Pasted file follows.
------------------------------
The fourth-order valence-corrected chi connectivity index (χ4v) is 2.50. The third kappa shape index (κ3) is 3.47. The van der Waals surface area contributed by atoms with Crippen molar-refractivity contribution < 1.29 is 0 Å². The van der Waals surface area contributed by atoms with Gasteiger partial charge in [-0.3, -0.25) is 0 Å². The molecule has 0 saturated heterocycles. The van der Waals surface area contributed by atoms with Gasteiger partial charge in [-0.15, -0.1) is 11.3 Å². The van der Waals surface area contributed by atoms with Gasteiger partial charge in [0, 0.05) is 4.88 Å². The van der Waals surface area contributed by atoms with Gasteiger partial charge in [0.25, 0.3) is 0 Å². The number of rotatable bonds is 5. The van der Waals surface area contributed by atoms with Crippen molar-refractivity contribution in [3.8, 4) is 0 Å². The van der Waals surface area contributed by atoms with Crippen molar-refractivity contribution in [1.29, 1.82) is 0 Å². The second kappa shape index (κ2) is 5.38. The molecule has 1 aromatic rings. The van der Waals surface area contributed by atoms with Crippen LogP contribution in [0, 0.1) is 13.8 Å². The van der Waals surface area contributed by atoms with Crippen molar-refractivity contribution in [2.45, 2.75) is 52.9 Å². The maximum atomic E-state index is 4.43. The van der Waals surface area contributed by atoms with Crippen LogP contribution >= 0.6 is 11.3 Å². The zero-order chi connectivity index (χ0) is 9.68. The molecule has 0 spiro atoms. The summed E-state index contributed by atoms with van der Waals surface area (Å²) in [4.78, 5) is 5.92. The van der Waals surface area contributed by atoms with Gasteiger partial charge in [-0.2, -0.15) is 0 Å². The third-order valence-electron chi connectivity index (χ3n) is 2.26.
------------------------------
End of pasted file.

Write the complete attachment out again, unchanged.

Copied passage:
The fourth-order valence-corrected chi connectivity index (χ4v) is 2.50. The third kappa shape index (κ3) is 3.47. The van der Waals surface area contributed by atoms with Crippen molar-refractivity contribution < 1.29 is 0 Å². The van der Waals surface area contributed by atoms with Gasteiger partial charge in [-0.3, -0.25) is 0 Å². The molecule has 0 saturated heterocycles. The van der Waals surface area contributed by atoms with Gasteiger partial charge in [-0.15, -0.1) is 11.3 Å². The van der Waals surface area contributed by atoms with Gasteiger partial charge in [0, 0.05) is 4.88 Å². The van der Waals surface area contributed by atoms with Gasteiger partial charge in [0.25, 0.3) is 0 Å². The number of rotatable bonds is 5. The van der Waals surface area contributed by atoms with Crippen molar-refractivity contribution in [3.8, 4) is 0 Å². The van der Waals surface area contributed by atoms with Crippen molar-refractivity contribution in [1.29, 1.82) is 0 Å². The second kappa shape index (κ2) is 5.38. The molecule has 1 aromatic rings. The van der Waals surface area contributed by atoms with Crippen LogP contribution in [0, 0.1) is 13.8 Å². The van der Waals surface area contributed by atoms with Crippen molar-refractivity contribution in [2.45, 2.75) is 52.9 Å². The maximum atomic E-state index is 4.43. The van der Waals surface area contributed by atoms with Crippen LogP contribution >= 0.6 is 11.3 Å². The zero-order chi connectivity index (χ0) is 9.68. The molecule has 0 spiro atoms. The summed E-state index contributed by atoms with van der Waals surface area (Å²) in [4.78, 5) is 5.92. The van der Waals surface area contributed by atoms with Gasteiger partial charge in [-0.2, -0.15) is 0 Å². The third-order valence-electron chi connectivity index (χ3n) is 2.26.